Debt collection has never been a savory business but new debt collection scams don’t make the landscape any better. The Arizona Attorney General reported a new debt collection scam this week. This one seems to be a phishing scam.
Attorney General Tom Horne’s office says many people have received collections calls from fake law firms or fake government agencies telling them they owe money to a payday loan company and threaten consumers with legal action. They frequently ask the consumer to give their bank account information to pay off the outstanding debt and may supply partial Social Security numbers or dates of birth to get sensitive information.
Our warning about not giving out your information seems unneeded, but maybe not.
Caller ID scams made the news recently. It is illegal to disguise a caller ID, but not illegal to show the ID as “withheld”. Scam artists increasingly are tapping into a growing trend by telemarketers to disguise their real identity and phone numbers by using computer software that enables them to generate a false caller ID.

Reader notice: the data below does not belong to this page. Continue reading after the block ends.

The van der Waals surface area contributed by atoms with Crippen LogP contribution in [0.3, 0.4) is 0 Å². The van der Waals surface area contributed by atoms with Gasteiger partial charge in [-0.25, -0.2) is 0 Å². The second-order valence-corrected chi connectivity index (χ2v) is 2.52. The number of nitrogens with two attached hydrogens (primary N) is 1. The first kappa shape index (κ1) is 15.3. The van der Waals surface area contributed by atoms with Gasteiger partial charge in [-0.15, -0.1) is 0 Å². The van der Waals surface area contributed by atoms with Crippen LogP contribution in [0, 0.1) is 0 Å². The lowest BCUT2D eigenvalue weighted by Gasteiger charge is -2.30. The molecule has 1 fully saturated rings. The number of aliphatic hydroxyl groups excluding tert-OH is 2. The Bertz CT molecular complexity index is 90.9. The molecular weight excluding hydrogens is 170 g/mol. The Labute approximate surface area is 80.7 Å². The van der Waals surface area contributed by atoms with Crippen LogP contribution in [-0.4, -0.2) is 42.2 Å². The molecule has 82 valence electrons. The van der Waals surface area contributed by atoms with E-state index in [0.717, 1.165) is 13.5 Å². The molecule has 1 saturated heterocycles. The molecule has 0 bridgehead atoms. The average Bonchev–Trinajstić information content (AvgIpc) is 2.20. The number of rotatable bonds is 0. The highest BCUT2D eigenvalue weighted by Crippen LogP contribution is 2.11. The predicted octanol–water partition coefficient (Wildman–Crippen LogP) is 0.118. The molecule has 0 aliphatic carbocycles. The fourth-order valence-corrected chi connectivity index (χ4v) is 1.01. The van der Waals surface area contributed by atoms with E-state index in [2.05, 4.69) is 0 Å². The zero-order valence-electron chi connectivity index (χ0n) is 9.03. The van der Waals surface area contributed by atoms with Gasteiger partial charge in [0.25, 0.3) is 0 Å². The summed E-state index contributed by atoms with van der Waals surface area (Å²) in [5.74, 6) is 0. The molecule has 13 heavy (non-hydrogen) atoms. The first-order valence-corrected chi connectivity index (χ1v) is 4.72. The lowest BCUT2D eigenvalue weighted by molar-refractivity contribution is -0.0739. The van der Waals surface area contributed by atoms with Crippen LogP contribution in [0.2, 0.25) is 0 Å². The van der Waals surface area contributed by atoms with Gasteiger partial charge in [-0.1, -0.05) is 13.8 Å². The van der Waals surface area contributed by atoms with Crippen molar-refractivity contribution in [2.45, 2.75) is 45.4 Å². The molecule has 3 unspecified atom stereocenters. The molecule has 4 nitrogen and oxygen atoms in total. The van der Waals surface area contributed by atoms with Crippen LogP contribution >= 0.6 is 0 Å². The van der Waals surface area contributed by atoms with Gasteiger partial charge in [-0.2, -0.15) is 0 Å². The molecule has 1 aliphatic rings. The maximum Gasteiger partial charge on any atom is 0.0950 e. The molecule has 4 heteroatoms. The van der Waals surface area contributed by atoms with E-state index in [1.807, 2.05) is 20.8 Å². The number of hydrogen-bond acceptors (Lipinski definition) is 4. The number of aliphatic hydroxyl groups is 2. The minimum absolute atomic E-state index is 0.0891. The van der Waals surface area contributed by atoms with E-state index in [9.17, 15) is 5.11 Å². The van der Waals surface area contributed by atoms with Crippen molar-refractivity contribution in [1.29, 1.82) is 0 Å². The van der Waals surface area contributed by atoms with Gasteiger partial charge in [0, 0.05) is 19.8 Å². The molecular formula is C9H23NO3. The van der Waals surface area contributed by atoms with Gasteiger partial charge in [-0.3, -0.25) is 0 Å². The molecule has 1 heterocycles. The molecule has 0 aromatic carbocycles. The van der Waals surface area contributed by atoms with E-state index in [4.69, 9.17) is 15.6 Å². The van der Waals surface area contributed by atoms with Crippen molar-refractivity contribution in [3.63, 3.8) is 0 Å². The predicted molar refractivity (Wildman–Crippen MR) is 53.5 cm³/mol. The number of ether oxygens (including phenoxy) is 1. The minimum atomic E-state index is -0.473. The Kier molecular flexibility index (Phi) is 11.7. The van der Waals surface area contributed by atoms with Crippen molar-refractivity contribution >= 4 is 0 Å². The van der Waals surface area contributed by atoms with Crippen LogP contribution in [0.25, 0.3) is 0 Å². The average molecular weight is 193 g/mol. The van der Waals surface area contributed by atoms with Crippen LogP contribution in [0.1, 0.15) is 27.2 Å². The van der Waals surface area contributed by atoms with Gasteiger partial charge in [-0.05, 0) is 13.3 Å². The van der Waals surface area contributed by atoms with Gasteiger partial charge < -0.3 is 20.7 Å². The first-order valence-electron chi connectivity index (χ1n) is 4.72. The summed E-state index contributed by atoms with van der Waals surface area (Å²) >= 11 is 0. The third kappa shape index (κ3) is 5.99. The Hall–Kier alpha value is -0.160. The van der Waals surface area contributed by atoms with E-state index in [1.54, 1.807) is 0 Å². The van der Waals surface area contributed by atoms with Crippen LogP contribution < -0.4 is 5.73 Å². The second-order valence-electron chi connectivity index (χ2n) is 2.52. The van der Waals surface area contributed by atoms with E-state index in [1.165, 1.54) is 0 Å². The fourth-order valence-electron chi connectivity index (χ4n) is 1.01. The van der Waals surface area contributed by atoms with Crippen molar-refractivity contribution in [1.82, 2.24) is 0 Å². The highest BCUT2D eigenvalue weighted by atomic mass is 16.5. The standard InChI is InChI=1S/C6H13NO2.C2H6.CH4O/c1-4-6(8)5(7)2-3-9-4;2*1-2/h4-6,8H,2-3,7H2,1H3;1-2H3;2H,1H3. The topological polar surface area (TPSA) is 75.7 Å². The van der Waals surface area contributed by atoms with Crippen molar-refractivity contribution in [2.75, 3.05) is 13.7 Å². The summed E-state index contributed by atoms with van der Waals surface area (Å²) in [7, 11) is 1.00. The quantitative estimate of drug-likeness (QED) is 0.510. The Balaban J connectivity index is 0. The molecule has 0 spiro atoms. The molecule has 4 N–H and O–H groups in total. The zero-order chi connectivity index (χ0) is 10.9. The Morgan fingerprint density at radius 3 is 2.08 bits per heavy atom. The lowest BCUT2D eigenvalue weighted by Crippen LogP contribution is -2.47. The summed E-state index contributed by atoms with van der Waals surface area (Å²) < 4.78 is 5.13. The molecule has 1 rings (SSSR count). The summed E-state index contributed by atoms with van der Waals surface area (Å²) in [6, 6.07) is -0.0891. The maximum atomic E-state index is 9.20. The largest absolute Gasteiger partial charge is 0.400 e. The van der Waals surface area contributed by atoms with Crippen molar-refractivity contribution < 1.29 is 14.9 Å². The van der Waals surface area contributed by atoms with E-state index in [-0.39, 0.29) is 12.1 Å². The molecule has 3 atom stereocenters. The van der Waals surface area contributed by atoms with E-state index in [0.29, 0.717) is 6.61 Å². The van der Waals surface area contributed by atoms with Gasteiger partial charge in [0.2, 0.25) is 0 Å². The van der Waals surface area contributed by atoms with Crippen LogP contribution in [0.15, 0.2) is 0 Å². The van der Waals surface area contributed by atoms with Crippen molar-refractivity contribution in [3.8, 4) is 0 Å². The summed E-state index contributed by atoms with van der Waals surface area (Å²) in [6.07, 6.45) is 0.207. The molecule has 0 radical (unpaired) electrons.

This scam also works locally, where a caller shows a caller ID from Washington DC, for instance, but is parked at the end of the block, calling from a local telephone number. This scam was once used by subprime and predatory lenders. “In the next few days you will receive information in your mailbox….”
When the unsuspecting consumer checks their mail – human nature is wonderful – the bill collector drives up and intimidates the borrower.
Ironically this is the opposite of the sheriff or police department calling criminals with warrants, and arresting them when they attempt to claim their prize.